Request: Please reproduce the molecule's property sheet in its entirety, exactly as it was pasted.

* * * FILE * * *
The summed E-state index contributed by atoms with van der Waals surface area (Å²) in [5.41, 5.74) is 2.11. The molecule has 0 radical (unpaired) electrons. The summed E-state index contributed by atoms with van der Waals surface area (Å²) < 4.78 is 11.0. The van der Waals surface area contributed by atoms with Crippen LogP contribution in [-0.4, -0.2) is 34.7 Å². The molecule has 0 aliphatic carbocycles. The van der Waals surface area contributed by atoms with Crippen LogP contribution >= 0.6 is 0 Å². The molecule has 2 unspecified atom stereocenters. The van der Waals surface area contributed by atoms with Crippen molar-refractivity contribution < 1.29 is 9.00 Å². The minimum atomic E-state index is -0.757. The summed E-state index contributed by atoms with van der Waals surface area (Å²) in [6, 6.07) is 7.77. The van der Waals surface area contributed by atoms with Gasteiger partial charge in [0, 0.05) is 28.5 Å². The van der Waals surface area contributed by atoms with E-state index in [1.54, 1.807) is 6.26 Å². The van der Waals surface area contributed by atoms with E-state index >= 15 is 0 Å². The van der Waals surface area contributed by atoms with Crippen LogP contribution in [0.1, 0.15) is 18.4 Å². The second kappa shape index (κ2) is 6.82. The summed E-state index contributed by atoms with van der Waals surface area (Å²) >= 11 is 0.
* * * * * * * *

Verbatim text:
The summed E-state index contributed by atoms with van der Waals surface area (Å²) in [5.41, 5.74) is 2.11. The molecule has 0 radical (unpaired) electrons. The summed E-state index contributed by atoms with van der Waals surface area (Å²) < 4.78 is 11.0. The van der Waals surface area contributed by atoms with Crippen LogP contribution in [-0.4, -0.2) is 34.7 Å². The molecule has 0 aliphatic carbocycles. The van der Waals surface area contributed by atoms with Crippen LogP contribution >= 0.6 is 0 Å². The molecule has 2 unspecified atom stereocenters. The van der Waals surface area contributed by atoms with Crippen molar-refractivity contribution < 1.29 is 9.00 Å². The minimum atomic E-state index is -0.757. The summed E-state index contributed by atoms with van der Waals surface area (Å²) in [6, 6.07) is 7.77. The van der Waals surface area contributed by atoms with Gasteiger partial charge in [0, 0.05) is 28.5 Å². The van der Waals surface area contributed by atoms with E-state index in [1.54, 1.807) is 6.26 Å². The van der Waals surface area contributed by atoms with E-state index >= 15 is 0 Å². The van der Waals surface area contributed by atoms with Crippen LogP contribution in [0.1, 0.15) is 18.4 Å². The second kappa shape index (κ2) is 6.82. The summed E-state index contributed by atoms with van der Waals surface area (Å²) >= 11 is 0.